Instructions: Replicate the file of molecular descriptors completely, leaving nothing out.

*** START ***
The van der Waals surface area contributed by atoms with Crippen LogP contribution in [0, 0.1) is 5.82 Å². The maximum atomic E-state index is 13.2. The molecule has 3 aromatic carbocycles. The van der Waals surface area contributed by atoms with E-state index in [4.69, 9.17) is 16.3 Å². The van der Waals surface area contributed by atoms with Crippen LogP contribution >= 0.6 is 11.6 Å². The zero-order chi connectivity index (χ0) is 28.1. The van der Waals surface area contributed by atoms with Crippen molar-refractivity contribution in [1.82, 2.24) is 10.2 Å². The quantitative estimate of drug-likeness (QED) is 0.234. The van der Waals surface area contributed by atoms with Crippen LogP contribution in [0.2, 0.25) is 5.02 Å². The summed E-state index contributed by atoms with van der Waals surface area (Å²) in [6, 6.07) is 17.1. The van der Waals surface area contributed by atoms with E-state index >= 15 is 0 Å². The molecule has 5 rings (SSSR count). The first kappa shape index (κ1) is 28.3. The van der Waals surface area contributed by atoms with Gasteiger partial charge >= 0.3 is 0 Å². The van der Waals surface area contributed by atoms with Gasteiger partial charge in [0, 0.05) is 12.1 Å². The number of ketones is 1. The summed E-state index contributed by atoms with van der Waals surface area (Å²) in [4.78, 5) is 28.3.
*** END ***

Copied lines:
The van der Waals surface area contributed by atoms with Crippen LogP contribution in [0, 0.1) is 5.82 Å². The maximum atomic E-state index is 13.2. The molecule has 3 aromatic carbocycles. The van der Waals surface area contributed by atoms with E-state index in [4.69, 9.17) is 16.3 Å². The van der Waals surface area contributed by atoms with Crippen LogP contribution >= 0.6 is 11.6 Å². The zero-order chi connectivity index (χ0) is 28.1. The van der Waals surface area contributed by atoms with Crippen molar-refractivity contribution in [1.82, 2.24) is 10.2 Å². The quantitative estimate of drug-likeness (QED) is 0.234. The van der Waals surface area contributed by atoms with Crippen LogP contribution in [0.2, 0.25) is 5.02 Å². The summed E-state index contributed by atoms with van der Waals surface area (Å²) in [6, 6.07) is 17.1. The van der Waals surface area contributed by atoms with E-state index >= 15 is 0 Å². The molecule has 5 rings (SSSR count). The first kappa shape index (κ1) is 28.3. The van der Waals surface area contributed by atoms with Gasteiger partial charge >= 0.3 is 0 Å². The van der Waals surface area contributed by atoms with Gasteiger partial charge in [0, 0.05) is 12.1 Å². The number of ketones is 1. The summed E-state index contributed by atoms with van der Waals surface area (Å²) in [4.78, 5) is 28.3.